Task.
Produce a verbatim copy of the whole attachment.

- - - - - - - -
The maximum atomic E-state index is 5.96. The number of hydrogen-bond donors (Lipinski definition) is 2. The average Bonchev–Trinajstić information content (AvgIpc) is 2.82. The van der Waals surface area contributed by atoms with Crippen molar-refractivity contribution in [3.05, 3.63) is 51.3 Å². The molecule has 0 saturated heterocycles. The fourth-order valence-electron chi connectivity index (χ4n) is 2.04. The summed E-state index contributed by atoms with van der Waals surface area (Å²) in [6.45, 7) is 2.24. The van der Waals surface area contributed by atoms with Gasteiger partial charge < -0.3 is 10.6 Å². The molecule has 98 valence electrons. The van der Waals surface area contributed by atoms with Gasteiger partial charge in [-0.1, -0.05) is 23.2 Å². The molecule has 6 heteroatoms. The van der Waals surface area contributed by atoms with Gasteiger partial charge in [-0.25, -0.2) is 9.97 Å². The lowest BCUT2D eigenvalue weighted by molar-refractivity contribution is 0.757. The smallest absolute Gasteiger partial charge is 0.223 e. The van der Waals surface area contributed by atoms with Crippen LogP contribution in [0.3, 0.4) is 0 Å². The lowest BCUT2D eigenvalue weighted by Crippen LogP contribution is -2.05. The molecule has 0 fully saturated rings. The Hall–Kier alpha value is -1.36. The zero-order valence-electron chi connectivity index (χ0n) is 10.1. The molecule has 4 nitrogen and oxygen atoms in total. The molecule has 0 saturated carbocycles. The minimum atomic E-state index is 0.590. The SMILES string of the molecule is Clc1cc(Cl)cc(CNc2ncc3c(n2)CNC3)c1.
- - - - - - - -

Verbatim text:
The maximum atomic E-state index is 5.96. The number of hydrogen-bond donors (Lipinski definition) is 2. The average Bonchev–Trinajstić information content (AvgIpc) is 2.82. The van der Waals surface area contributed by atoms with Crippen molar-refractivity contribution in [3.05, 3.63) is 51.3 Å². The molecule has 0 saturated heterocycles. The fourth-order valence-electron chi connectivity index (χ4n) is 2.04. The summed E-state index contributed by atoms with van der Waals surface area (Å²) in [6.45, 7) is 2.24. The van der Waals surface area contributed by atoms with Gasteiger partial charge < -0.3 is 10.6 Å². The molecule has 98 valence electrons. The van der Waals surface area contributed by atoms with Gasteiger partial charge in [-0.1, -0.05) is 23.2 Å². The molecule has 6 heteroatoms. The van der Waals surface area contributed by atoms with Gasteiger partial charge in [-0.25, -0.2) is 9.97 Å². The lowest BCUT2D eigenvalue weighted by molar-refractivity contribution is 0.757. The smallest absolute Gasteiger partial charge is 0.223 e. The van der Waals surface area contributed by atoms with Crippen LogP contribution in [0.3, 0.4) is 0 Å². The lowest BCUT2D eigenvalue weighted by Crippen LogP contribution is -2.05. The molecule has 0 fully saturated rings. The Hall–Kier alpha value is -1.36. The zero-order valence-electron chi connectivity index (χ0n) is 10.1. The molecule has 4 nitrogen and oxygen atoms in total. The molecule has 0 saturated carbocycles. The minimum atomic E-state index is 0.590. The SMILES string of the molecule is Clc1cc(Cl)cc(CNc2ncc3c(n2)CNC3)c1.